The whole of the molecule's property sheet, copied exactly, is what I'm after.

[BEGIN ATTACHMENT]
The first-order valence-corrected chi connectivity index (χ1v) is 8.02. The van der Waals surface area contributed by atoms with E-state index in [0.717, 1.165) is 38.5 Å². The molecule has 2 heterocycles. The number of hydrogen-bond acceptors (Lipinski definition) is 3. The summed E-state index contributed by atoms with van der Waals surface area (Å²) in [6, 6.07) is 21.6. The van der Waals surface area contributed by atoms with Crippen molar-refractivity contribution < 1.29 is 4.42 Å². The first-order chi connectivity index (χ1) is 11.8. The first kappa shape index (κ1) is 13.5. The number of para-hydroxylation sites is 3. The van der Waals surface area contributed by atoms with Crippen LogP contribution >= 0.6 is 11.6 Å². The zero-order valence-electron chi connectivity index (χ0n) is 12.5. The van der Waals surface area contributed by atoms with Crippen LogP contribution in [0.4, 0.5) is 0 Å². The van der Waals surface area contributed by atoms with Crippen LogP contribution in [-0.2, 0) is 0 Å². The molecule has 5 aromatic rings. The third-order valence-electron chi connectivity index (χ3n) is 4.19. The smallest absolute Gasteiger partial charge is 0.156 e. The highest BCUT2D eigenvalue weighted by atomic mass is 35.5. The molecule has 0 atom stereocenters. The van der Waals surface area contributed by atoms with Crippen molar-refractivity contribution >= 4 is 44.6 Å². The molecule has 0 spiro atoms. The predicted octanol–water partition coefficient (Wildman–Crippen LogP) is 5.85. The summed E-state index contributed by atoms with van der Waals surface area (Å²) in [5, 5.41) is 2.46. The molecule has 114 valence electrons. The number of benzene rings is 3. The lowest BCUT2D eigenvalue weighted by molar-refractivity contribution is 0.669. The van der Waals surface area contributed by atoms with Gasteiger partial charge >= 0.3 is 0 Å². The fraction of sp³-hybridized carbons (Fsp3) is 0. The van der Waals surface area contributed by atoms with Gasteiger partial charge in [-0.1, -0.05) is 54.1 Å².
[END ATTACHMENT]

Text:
The first-order valence-corrected chi connectivity index (χ1v) is 8.02. The van der Waals surface area contributed by atoms with E-state index in [0.717, 1.165) is 38.5 Å². The molecule has 2 heterocycles. The number of hydrogen-bond acceptors (Lipinski definition) is 3. The summed E-state index contributed by atoms with van der Waals surface area (Å²) in [6, 6.07) is 21.6. The van der Waals surface area contributed by atoms with Crippen molar-refractivity contribution < 1.29 is 4.42 Å². The first-order chi connectivity index (χ1) is 11.8. The first kappa shape index (κ1) is 13.5. The number of para-hydroxylation sites is 3. The van der Waals surface area contributed by atoms with Crippen LogP contribution >= 0.6 is 11.6 Å². The zero-order valence-electron chi connectivity index (χ0n) is 12.5. The van der Waals surface area contributed by atoms with Crippen LogP contribution in [0.4, 0.5) is 0 Å². The van der Waals surface area contributed by atoms with Crippen LogP contribution in [-0.2, 0) is 0 Å². The molecule has 5 aromatic rings. The third-order valence-electron chi connectivity index (χ3n) is 4.19. The smallest absolute Gasteiger partial charge is 0.156 e. The highest BCUT2D eigenvalue weighted by atomic mass is 35.5. The molecule has 0 atom stereocenters. The van der Waals surface area contributed by atoms with Crippen molar-refractivity contribution >= 4 is 44.6 Å². The molecule has 0 spiro atoms. The predicted octanol–water partition coefficient (Wildman–Crippen LogP) is 5.85. The summed E-state index contributed by atoms with van der Waals surface area (Å²) in [5, 5.41) is 2.46. The molecule has 114 valence electrons. The number of benzene rings is 3. The lowest BCUT2D eigenvalue weighted by molar-refractivity contribution is 0.669. The van der Waals surface area contributed by atoms with Gasteiger partial charge >= 0.3 is 0 Å². The fraction of sp³-hybridized carbons (Fsp3) is 0. The van der Waals surface area contributed by atoms with Gasteiger partial charge in [-0.1, -0.05) is 54.1 Å².